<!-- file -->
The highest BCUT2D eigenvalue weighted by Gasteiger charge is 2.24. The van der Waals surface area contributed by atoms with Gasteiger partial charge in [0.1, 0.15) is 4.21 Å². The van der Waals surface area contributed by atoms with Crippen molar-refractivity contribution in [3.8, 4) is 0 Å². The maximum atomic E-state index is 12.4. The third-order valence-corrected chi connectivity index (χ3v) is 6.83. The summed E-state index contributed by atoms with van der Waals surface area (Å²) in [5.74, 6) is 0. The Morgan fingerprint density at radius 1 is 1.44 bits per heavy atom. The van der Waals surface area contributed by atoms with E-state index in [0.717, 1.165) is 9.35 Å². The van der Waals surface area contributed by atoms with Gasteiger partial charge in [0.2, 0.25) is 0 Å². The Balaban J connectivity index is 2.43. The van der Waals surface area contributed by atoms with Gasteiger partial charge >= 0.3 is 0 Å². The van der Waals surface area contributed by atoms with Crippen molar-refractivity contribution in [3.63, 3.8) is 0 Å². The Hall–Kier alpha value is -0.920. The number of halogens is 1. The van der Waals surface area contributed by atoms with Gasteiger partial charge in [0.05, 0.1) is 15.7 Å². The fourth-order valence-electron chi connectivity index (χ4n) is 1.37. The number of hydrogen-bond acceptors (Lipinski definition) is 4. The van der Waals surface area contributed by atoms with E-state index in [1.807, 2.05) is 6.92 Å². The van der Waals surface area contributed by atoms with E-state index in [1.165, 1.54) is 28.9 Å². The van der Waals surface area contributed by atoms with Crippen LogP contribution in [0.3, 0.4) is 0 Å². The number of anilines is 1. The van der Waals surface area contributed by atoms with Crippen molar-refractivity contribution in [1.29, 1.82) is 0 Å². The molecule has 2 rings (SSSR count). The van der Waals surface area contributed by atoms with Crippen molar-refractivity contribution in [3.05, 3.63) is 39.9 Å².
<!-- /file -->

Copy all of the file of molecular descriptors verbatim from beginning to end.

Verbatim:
The highest BCUT2D eigenvalue weighted by Gasteiger charge is 2.24. The van der Waals surface area contributed by atoms with Gasteiger partial charge in [0.1, 0.15) is 4.21 Å². The van der Waals surface area contributed by atoms with Crippen molar-refractivity contribution in [3.8, 4) is 0 Å². The maximum atomic E-state index is 12.4. The third-order valence-corrected chi connectivity index (χ3v) is 6.83. The summed E-state index contributed by atoms with van der Waals surface area (Å²) in [5.74, 6) is 0. The Morgan fingerprint density at radius 1 is 1.44 bits per heavy atom. The van der Waals surface area contributed by atoms with E-state index in [0.717, 1.165) is 9.35 Å². The van der Waals surface area contributed by atoms with Gasteiger partial charge in [0.2, 0.25) is 0 Å². The Balaban J connectivity index is 2.43. The van der Waals surface area contributed by atoms with Gasteiger partial charge >= 0.3 is 0 Å². The van der Waals surface area contributed by atoms with Crippen molar-refractivity contribution in [3.63, 3.8) is 0 Å². The Hall–Kier alpha value is -0.920. The number of halogens is 1. The van der Waals surface area contributed by atoms with Gasteiger partial charge in [0.05, 0.1) is 15.7 Å². The fourth-order valence-electron chi connectivity index (χ4n) is 1.37. The number of hydrogen-bond acceptors (Lipinski definition) is 4. The van der Waals surface area contributed by atoms with E-state index in [1.807, 2.05) is 6.92 Å². The van der Waals surface area contributed by atoms with E-state index in [1.165, 1.54) is 28.9 Å². The van der Waals surface area contributed by atoms with Crippen LogP contribution in [0.3, 0.4) is 0 Å². The number of anilines is 1. The van der Waals surface area contributed by atoms with Crippen molar-refractivity contribution in [1.29, 1.82) is 0 Å². The molecule has 2 rings (SSSR count). The van der Waals surface area contributed by atoms with Crippen molar-refractivity contribution in [3.05, 3.63) is 39.9 Å².